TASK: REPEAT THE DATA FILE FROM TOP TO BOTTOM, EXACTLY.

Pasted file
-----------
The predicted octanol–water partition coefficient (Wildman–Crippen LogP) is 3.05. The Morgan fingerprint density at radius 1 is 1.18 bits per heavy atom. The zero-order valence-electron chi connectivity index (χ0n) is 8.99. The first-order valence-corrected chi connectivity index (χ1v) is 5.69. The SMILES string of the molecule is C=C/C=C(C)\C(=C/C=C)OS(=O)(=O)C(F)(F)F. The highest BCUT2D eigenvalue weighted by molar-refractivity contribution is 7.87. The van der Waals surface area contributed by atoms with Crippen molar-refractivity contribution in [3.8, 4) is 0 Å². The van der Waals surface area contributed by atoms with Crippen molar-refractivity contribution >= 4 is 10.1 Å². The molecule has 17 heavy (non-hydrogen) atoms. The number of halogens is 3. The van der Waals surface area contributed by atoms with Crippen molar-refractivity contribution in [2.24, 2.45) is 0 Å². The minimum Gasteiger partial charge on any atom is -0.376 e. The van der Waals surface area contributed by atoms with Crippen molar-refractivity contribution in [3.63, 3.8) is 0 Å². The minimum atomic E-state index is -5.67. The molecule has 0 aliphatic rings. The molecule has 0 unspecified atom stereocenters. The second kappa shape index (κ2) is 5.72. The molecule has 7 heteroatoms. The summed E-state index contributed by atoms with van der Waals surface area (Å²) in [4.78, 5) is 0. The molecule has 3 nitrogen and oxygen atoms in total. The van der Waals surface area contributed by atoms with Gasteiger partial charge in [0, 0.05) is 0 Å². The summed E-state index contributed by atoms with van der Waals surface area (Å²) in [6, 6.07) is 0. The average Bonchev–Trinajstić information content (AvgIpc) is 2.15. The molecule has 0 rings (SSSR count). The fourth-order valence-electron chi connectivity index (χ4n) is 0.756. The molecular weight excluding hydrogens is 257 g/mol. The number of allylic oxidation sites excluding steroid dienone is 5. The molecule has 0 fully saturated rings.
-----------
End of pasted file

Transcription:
The predicted octanol–water partition coefficient (Wildman–Crippen LogP) is 3.05. The Morgan fingerprint density at radius 1 is 1.18 bits per heavy atom. The zero-order valence-electron chi connectivity index (χ0n) is 8.99. The first-order valence-corrected chi connectivity index (χ1v) is 5.69. The SMILES string of the molecule is C=C/C=C(C)\C(=C/C=C)OS(=O)(=O)C(F)(F)F. The highest BCUT2D eigenvalue weighted by molar-refractivity contribution is 7.87. The van der Waals surface area contributed by atoms with Crippen molar-refractivity contribution in [3.8, 4) is 0 Å². The van der Waals surface area contributed by atoms with Crippen molar-refractivity contribution >= 4 is 10.1 Å². The molecule has 17 heavy (non-hydrogen) atoms. The number of halogens is 3. The van der Waals surface area contributed by atoms with Crippen molar-refractivity contribution in [2.24, 2.45) is 0 Å². The minimum Gasteiger partial charge on any atom is -0.376 e. The van der Waals surface area contributed by atoms with Crippen molar-refractivity contribution in [3.63, 3.8) is 0 Å². The minimum atomic E-state index is -5.67. The molecule has 0 aliphatic rings. The molecule has 0 unspecified atom stereocenters. The second kappa shape index (κ2) is 5.72. The molecule has 7 heteroatoms. The summed E-state index contributed by atoms with van der Waals surface area (Å²) in [4.78, 5) is 0. The molecule has 3 nitrogen and oxygen atoms in total. The van der Waals surface area contributed by atoms with Gasteiger partial charge in [0, 0.05) is 0 Å². The summed E-state index contributed by atoms with van der Waals surface area (Å²) in [6, 6.07) is 0. The average Bonchev–Trinajstić information content (AvgIpc) is 2.15. The molecule has 0 rings (SSSR count). The fourth-order valence-electron chi connectivity index (χ4n) is 0.756. The molecular weight excluding hydrogens is 257 g/mol. The number of allylic oxidation sites excluding steroid dienone is 5. The molecule has 0 fully saturated rings.